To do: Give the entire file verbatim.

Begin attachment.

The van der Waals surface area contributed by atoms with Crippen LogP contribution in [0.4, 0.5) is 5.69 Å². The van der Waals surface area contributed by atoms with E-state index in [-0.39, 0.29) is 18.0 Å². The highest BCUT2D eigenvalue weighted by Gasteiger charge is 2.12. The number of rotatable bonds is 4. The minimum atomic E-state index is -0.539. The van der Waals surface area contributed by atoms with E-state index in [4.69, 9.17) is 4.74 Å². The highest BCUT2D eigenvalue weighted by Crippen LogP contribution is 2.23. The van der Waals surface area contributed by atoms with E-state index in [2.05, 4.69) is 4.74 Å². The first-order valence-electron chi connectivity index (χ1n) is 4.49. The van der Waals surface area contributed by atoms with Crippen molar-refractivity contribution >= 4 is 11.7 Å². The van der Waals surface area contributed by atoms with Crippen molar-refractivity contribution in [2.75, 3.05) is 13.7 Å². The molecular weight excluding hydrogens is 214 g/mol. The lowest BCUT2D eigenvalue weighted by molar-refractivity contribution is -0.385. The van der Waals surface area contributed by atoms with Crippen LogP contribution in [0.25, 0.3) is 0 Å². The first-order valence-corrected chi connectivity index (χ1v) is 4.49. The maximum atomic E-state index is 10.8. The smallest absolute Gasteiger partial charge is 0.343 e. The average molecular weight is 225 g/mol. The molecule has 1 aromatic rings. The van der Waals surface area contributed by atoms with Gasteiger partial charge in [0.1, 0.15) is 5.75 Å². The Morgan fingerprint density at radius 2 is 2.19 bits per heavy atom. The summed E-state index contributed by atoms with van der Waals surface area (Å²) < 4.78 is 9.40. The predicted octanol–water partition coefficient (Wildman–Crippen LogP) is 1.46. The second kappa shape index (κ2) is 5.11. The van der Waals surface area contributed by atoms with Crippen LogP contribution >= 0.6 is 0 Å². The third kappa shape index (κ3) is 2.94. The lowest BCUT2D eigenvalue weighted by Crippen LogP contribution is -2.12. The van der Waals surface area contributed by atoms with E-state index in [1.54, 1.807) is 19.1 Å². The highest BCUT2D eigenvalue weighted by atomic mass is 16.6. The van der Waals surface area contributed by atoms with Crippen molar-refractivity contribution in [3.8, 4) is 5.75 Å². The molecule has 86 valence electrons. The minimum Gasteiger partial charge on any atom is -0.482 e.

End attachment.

The van der Waals surface area contributed by atoms with Crippen LogP contribution in [0.4, 0.5) is 5.69 Å². The van der Waals surface area contributed by atoms with E-state index in [-0.39, 0.29) is 18.0 Å². The highest BCUT2D eigenvalue weighted by Gasteiger charge is 2.12. The number of rotatable bonds is 4. The minimum atomic E-state index is -0.539. The van der Waals surface area contributed by atoms with E-state index in [4.69, 9.17) is 4.74 Å². The highest BCUT2D eigenvalue weighted by Crippen LogP contribution is 2.23. The van der Waals surface area contributed by atoms with E-state index in [2.05, 4.69) is 4.74 Å². The first-order valence-electron chi connectivity index (χ1n) is 4.49. The van der Waals surface area contributed by atoms with Crippen molar-refractivity contribution >= 4 is 11.7 Å². The van der Waals surface area contributed by atoms with Crippen molar-refractivity contribution in [2.75, 3.05) is 13.7 Å². The molecular weight excluding hydrogens is 214 g/mol. The lowest BCUT2D eigenvalue weighted by molar-refractivity contribution is -0.385. The van der Waals surface area contributed by atoms with Crippen LogP contribution in [0.25, 0.3) is 0 Å². The first-order valence-corrected chi connectivity index (χ1v) is 4.49. The maximum atomic E-state index is 10.8. The smallest absolute Gasteiger partial charge is 0.343 e. The average molecular weight is 225 g/mol. The molecule has 1 aromatic rings. The van der Waals surface area contributed by atoms with Gasteiger partial charge in [0.1, 0.15) is 5.75 Å². The Morgan fingerprint density at radius 2 is 2.19 bits per heavy atom. The summed E-state index contributed by atoms with van der Waals surface area (Å²) < 4.78 is 9.40. The predicted octanol–water partition coefficient (Wildman–Crippen LogP) is 1.46. The second kappa shape index (κ2) is 5.11. The van der Waals surface area contributed by atoms with Crippen LogP contribution >= 0.6 is 0 Å². The third kappa shape index (κ3) is 2.94. The lowest BCUT2D eigenvalue weighted by Crippen LogP contribution is -2.12. The van der Waals surface area contributed by atoms with E-state index in [1.54, 1.807) is 19.1 Å². The highest BCUT2D eigenvalue weighted by atomic mass is 16.6. The van der Waals surface area contributed by atoms with Crippen molar-refractivity contribution in [3.8, 4) is 5.75 Å². The molecule has 86 valence electrons. The minimum Gasteiger partial charge on any atom is -0.482 e.